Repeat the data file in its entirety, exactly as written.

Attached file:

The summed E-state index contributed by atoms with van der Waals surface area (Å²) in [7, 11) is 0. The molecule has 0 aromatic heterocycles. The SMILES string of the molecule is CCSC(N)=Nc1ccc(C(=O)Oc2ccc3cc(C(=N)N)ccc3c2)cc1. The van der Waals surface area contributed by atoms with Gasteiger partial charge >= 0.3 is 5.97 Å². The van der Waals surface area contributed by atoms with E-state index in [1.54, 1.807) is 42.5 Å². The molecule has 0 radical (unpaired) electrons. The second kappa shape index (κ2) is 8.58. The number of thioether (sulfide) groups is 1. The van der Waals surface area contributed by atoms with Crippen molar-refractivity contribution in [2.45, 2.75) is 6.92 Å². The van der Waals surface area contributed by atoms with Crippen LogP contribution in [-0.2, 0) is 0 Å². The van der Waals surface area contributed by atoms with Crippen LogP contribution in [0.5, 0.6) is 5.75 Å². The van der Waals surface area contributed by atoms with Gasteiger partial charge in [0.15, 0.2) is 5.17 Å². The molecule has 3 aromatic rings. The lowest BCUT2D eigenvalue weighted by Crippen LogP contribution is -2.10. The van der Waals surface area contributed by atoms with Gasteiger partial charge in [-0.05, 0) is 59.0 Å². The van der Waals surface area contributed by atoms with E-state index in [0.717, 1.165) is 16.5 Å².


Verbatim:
The summed E-state index contributed by atoms with van der Waals surface area (Å²) in [7, 11) is 0. The molecule has 0 aromatic heterocycles. The SMILES string of the molecule is CCSC(N)=Nc1ccc(C(=O)Oc2ccc3cc(C(=N)N)ccc3c2)cc1. The van der Waals surface area contributed by atoms with Gasteiger partial charge >= 0.3 is 5.97 Å². The van der Waals surface area contributed by atoms with E-state index in [1.54, 1.807) is 42.5 Å². The molecule has 0 radical (unpaired) electrons. The second kappa shape index (κ2) is 8.58. The number of thioether (sulfide) groups is 1. The van der Waals surface area contributed by atoms with Crippen molar-refractivity contribution in [2.45, 2.75) is 6.92 Å². The van der Waals surface area contributed by atoms with Crippen LogP contribution in [-0.2, 0) is 0 Å². The van der Waals surface area contributed by atoms with Crippen LogP contribution in [0.5, 0.6) is 5.75 Å². The van der Waals surface area contributed by atoms with Gasteiger partial charge in [0.15, 0.2) is 5.17 Å². The molecule has 3 aromatic rings. The lowest BCUT2D eigenvalue weighted by Crippen LogP contribution is -2.10. The van der Waals surface area contributed by atoms with Gasteiger partial charge in [-0.05, 0) is 59.0 Å². The van der Waals surface area contributed by atoms with E-state index in [0.717, 1.165) is 16.5 Å².